4 Ways To Change Your Attitude About Being A Single Parent

mom with two kids in the park and holding one in her arms

This article originally appeared on iMOM.com and reflects their mission and beliefs.

I remember opening my car insurance statement and seeing that my marital status had been updated to “divorced.” I’d totally forgotten about that failed marriage! Thanks for the reminder, State Farm.

Whether your husband passed away or you’re divorced or were never married, you probably never asked to be a single mom. But you’re not alone—not by a long shot. There are over 15 million single mothers in the United States. That’s a lot of single moms. It’s a population that’s growing and many of us are raising our kids with little or no help. It’s not easy, but your attitude about being a single parent will make a big difference. Here are 4 ways to think differently about it.

1. You’re more valuable than ever.

It’s so easy to fall into the “poor me, I’m just a single mom” way of thinking. When I first became a single mom, I struggled with feelings of worthlessness. Society puts so much value on the picture-perfect family (understandably so—family is important) that when I no longer fit into that picture, I questioned my identity and importance. But my value as a person hasn’t changed just because my marital status has. If anything, my value to my children is greater than ever and so is yours.

2. Your time with the kids is valuable, too.

Right away, I decided I needed to work on my attitude about being a single parent. I could spend the rest of my life feeling down and out or I could do what’s best for me and the kids. My time with the kids became the most valuable asset I had. Everything else came second to my time with them. My friends know that if I have my kids for the weekend, then I’m likely going to turn down an invitation to a girls’ night. Sure, I take time for myself, but not at the expense of time with my kids.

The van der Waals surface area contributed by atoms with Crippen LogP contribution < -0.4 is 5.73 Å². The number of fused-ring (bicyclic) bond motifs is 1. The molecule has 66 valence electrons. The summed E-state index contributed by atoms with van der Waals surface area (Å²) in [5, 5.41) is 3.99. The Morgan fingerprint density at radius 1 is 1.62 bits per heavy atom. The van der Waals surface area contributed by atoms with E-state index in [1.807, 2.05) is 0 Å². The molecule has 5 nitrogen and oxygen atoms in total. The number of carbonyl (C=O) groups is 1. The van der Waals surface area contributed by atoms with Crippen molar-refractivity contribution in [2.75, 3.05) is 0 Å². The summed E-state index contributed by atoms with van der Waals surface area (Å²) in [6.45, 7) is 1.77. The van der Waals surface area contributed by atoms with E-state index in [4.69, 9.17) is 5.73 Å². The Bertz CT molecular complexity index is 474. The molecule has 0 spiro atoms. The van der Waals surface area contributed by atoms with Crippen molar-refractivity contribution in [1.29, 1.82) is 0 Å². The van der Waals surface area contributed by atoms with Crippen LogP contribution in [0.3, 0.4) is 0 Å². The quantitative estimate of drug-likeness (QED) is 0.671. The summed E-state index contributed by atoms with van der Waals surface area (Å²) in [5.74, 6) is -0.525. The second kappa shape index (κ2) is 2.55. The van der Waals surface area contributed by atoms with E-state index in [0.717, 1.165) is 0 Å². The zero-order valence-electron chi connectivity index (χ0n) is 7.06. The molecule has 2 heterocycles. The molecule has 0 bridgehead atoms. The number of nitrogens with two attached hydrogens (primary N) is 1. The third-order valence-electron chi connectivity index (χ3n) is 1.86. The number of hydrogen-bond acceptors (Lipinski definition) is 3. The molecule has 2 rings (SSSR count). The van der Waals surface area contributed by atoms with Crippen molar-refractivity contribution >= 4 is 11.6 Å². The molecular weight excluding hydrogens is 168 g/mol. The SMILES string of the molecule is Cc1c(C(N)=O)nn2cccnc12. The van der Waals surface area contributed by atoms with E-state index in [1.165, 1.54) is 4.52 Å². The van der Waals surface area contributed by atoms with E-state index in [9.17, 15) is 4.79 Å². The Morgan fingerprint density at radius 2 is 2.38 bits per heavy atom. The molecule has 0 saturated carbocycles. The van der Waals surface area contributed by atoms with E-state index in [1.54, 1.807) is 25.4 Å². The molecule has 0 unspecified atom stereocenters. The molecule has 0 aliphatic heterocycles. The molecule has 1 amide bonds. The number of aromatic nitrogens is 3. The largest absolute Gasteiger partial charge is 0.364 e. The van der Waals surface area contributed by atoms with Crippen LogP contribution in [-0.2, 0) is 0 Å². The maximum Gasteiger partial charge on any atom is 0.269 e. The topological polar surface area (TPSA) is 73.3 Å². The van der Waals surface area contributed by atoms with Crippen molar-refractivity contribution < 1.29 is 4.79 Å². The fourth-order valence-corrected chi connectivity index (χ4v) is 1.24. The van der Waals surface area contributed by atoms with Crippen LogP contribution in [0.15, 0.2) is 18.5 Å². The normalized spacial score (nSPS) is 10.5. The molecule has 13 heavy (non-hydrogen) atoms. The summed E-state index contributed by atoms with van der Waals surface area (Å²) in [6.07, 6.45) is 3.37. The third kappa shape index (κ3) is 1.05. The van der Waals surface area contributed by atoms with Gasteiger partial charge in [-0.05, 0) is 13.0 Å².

3. You don’t have to be like a dad.

Somehow, single moms are expected to raise kids like dads do. We do the “guy things” to prove we are tough and can do anything a man can do. I’m all for stepping outside of your comfort zone, but if we mess up or if it feels awkward, we don’t have to beat ourselves up. One day my son and I threw a football in the front yard. I didn’t catch it once. Not a single time. Did I feel unathletic? Yes. But did my son have fun? Well, he laughed a lot!

4. There are always going to be hard moments.

I remember my first days as a single mom. I don’t enjoy remembering. My kids were only 1 and 3 at the time. I was into bottles, diapers, daycare, and Winnie the Pooh. It was a time for holding them, nurturing them, wiping tears away, and then, watching them go. That Christmas may have been the hardest. Their dad’s week started in the afternoon on Christmas Day. When I watched them drive off, it felt like a punch to my stomach. I used to think the hard things would become less hard the more I did them. Then when they still hurt, I was surprised and confused. Now, instead, I accept that single parenting is never going to be easy, but look for the gifts that coexist with the challenges. I have a stronger relationship with my kids than I would’ve had before and I appreciate every moment with them.

What changes in your attitude about being a single parent have you had to work on?

This article originally appeared on iMOM.com and reflects their mission and beliefs.

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